Of the species to date imported, four have been induced to spawn in captivity. The main obstacle facing the aquarist working with wild-caught specimens is that of obtaining individuals of each sex. Shipments straight from the Lake tend to consist largely of individuals of one sex, usually females. If, as I suspect, these fish are collected by scaring them into their shells and scooping up the occupied shelters, I such biased sex ratios may arise due to differential persistence in occupancy by the two sexes in the face of major disturbance. There is some evidence, based on observations of captive fish (Konings, 1980), that this is true for Neolamprologus brevis. Females of this species appear to be far more strongly site attached than males. In light of this, the preponderance of females in the first shipment of this species to reach the U.S. is less of a mystery. Sex differences follow the general Lamprologine pattern. Males grow larger than females, up to twice as large in some instances. They also typically have longer vertical fins, both paired and unpaired, and display a slight tendency towards frontal gibbosity. Color differences between the sexes appear to be nil.
There is no information on the mating system of these dwarf Lamprologines in Lake Tanganyika. In captivity, the best way to describe the relationship between the sexes is open. Both polygyny and polyandry have been reported for one species, Neolamprologus brevis (Konings, 1980; 1981), while Neolamprologus meeli males will spawn freely with several females. The fact that each individual defends a discrete territory in the form of a shell, taken with the size dimorphism characteristic of this group, suggests that harem polygyny is the rule for these cichlids in nature. Successful breeders of these fish prefer to set up single pairs on the grounds that fry survival under such conditions is superior to that obtaining when other adults are present in the breeding tank. A single pair can also make do in a much smaller tank. There seems to be no objections to such an arrangement from the parties most intimately concerned, though I suspect aquarists who opt for this approach will miss observing a great deal of interesting behavior. I like to use small, expendable cichlids as a combination of dither and target fish when setting up pairs of these Lamprologus. Six to eight week old convict cichlid fry are an excellent choice. Such an arrangement minimizes the risk of intramural squabbling without posing unreasonable risks to the survival of a pair's fry. If some cover is provided for them at the surface, the target fish will even live fairly uneventful lives and have a very good chance of outgrowing their usefulness.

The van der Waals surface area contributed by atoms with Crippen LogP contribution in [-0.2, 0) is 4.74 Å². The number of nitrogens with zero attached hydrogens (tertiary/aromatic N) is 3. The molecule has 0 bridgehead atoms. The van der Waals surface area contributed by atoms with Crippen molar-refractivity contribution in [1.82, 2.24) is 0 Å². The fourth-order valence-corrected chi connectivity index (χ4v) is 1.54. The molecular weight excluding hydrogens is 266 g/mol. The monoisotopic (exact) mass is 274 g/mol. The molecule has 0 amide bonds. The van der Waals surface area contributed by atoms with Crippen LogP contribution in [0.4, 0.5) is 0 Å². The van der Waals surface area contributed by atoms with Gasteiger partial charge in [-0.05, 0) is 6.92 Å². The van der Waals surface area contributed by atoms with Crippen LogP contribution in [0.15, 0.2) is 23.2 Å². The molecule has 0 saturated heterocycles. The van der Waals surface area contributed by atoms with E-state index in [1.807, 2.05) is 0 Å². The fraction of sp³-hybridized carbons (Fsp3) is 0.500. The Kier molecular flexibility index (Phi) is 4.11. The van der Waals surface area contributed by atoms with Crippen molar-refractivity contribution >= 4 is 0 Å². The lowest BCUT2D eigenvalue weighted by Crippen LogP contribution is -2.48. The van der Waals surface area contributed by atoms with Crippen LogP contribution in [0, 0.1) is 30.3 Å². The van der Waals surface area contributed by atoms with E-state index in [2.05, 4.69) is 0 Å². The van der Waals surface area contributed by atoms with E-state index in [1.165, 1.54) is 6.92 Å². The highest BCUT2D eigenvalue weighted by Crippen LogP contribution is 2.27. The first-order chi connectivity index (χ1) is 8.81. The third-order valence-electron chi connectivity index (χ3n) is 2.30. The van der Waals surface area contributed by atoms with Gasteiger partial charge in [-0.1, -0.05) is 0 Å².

TABLE 2. THE DWARF SHELL-DWELLING Lamprologus OF LAKE TANGANYIKA
(1) This species made its American debut in 1979. It has been bred successfully in Europe, but not to date in the U.S.
(2) Preserved material attributed to this species displays considerable variability in color pattern. This name may currently be applied to more than one species. Not imported to date.
(3) Easily recognized by the presence of a large, ovoid black spot in the posterior portion of the soft dorsal fin. Not imported to date. (4) Imported into the U.S. concurrently with Neolamprologus brevis. First member of the group successfully bred in this country.
(5) Not to date imported into the U.S., although I saw a similarly colored fish in England in the fall of 1981.
(6) Made its American debut in the early 1970's. Bred at that time but not successfully established in the hobby (T.J. Koziol, pers. comm.). Reimported concurrently with Neolamprologus brevis and since bred in the U.S.